Publication: The Times.
VISUAL ART: GILES SUTHERLAND
New Contemporaries 2017
Until 15 March
STAR RATING: **** (FOUR)
New Contemporaries showcases the best of new talent from Scotland’s five art colleges and schools of architecture. This year, sixty-six emerging artists and architects have been chosen, respectively, by conveners Delia Baillie and Charlie Hussey.
Baillie, who was elected to the RSA in 2008, while in her early thirties, has chosen well. The number of artists representing each art school is proportionate to final class sizes. So, whereas as Glasgow School of Art has 19 artists, Moray School of Art has only 2 – Kirsty Wallace and Penny Rees. Wallace’s eye-catching installation, Shelter, is a re-imagining of a traditional travellers’ gellie or shelter, fashioned from hazel wood and covered in sheets of felted wool. Inside, a film, depicting the artist’s vision of a potential domestic scenes, is projected on a hearth-stone. Although the work is not unique, it does signal the upsurge in interest in traditional crafts, ethnography and culture among a younger generation.
The work here ranges across a wide variety of media and this breadth of making, and vision, is surely one of the great strengths of the current generation of artist-makers. Gone is the craft-art art dichotomy, to be replaced by an altogether more complex and open creative philosophy. An example of this is Elisavet Christodoulou’s paintings, and her ceramic installation, Heads of Noble Soldiers which shows, in timeless fashion, the real impact of conflict on the human body – maiming, mutilation and pain.
Alison Wright describes her photographic portraits as ‘capturing a pivotal moment between awareness and self-consciousness’, while describing herself as an artist who ‘experiments with the barriers of comfort between people. Here, Wright has concentrated on facial portraits of her contemporaries and, using a combination of lighting, exposure her lens, blurs the line between intrusion and observation. Wright is fascinated by freckled or pigmented skin and in her triptych Daphne, a highly enlarged close-up, the subject is presented with unflinching scrutiny. Each freckle, spot and pore is visible; yet what we see is neither ugliness nor ‘flaw’ but beauty in imperfection. Such imagery is a strong rebuttal of the current ‘selfie’ vogue, especially among the young, where the face reveals little, being nothing more that a cosmetic, homogenised mask.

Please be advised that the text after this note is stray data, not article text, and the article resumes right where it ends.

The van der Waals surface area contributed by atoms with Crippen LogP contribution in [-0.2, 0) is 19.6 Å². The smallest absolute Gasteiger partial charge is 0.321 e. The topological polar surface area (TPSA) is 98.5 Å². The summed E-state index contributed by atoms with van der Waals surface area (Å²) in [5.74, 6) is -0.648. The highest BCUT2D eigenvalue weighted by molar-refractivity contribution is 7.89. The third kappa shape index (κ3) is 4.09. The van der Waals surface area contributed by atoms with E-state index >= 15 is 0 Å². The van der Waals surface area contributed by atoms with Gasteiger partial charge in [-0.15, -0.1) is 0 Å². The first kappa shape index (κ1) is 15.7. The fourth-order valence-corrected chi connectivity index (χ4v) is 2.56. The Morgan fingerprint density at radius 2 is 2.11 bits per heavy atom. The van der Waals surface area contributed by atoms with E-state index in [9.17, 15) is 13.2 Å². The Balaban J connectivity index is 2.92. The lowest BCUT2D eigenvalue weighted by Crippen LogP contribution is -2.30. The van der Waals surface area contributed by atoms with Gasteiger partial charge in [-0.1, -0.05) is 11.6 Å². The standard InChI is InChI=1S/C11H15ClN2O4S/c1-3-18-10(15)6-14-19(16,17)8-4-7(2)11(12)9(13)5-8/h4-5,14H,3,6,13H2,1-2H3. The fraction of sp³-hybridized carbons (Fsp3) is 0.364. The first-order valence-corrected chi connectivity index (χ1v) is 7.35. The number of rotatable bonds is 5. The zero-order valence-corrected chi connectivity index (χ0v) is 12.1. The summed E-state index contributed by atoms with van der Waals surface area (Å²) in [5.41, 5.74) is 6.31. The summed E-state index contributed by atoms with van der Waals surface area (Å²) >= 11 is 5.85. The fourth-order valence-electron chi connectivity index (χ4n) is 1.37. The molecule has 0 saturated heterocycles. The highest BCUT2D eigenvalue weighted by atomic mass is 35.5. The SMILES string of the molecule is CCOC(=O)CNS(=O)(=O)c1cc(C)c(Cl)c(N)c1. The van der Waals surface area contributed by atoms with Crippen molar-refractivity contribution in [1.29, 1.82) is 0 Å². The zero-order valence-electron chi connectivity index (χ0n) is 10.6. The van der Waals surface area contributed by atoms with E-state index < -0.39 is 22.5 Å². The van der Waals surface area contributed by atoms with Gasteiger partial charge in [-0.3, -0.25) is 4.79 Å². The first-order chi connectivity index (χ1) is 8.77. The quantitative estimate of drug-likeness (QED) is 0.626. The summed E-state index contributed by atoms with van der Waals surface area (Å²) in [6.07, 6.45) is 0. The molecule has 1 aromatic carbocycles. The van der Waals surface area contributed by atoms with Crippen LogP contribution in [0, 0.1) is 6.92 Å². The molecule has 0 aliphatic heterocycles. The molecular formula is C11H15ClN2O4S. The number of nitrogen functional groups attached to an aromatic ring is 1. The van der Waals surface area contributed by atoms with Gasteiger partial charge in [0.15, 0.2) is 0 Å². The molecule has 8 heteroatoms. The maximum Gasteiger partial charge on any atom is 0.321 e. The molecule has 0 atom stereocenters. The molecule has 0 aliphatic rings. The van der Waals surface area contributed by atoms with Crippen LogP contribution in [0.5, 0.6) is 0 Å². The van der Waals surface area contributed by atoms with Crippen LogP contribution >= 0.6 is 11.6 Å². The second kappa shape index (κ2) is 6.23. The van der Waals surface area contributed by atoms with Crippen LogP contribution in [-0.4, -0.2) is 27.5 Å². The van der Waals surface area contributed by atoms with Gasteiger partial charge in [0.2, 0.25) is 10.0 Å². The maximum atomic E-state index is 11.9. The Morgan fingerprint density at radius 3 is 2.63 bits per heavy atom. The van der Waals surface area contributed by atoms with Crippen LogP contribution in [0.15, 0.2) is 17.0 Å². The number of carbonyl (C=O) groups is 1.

As well as being the subject of Wright’s work, the sitter, her fellow Dundee graduate, Daphne Percy-Chorofa is also pre-occupied with a form of portraiture. The artist, whose mother is Greek, has taken that culture’s rich mythology as the starting point of her work, and has developed her imagery from the starting point of the icon. The work seems mature beyond the artist’s years, and is rich, layered and skilfully executed. A series of 6 small works, Ode to Eris, depicts a panoply of discord, including the children of the goddess of strife, Atë and Lethe.
The majority of works here are of a high quality, so much so that it seems almost iniquitous to single out examples. That said, Natalie Howlett’s sardonic but serious installations and interventions on the theme of healthcare, and its ever-increasing movement towards privatisation, are a valuable contribution to the current debate. Grace Woodcock, also from Edinburgh College of Art, takes as her starting point the invisible patterning creating by swipe- screen technology, and by making these marks explicit, she delivers complex abstract imagery in A mixed media format, which makes extensive use of print technologies.
Despite some of the unnecessarily obscure and convoluted language used to describe these artists’ ‘practices’ – and the over-crowded feel of this show (surely there’s a case for slimming down the numbers from 66 to around 40) – there’s no doubt that the next generation of artists is professional, and profound.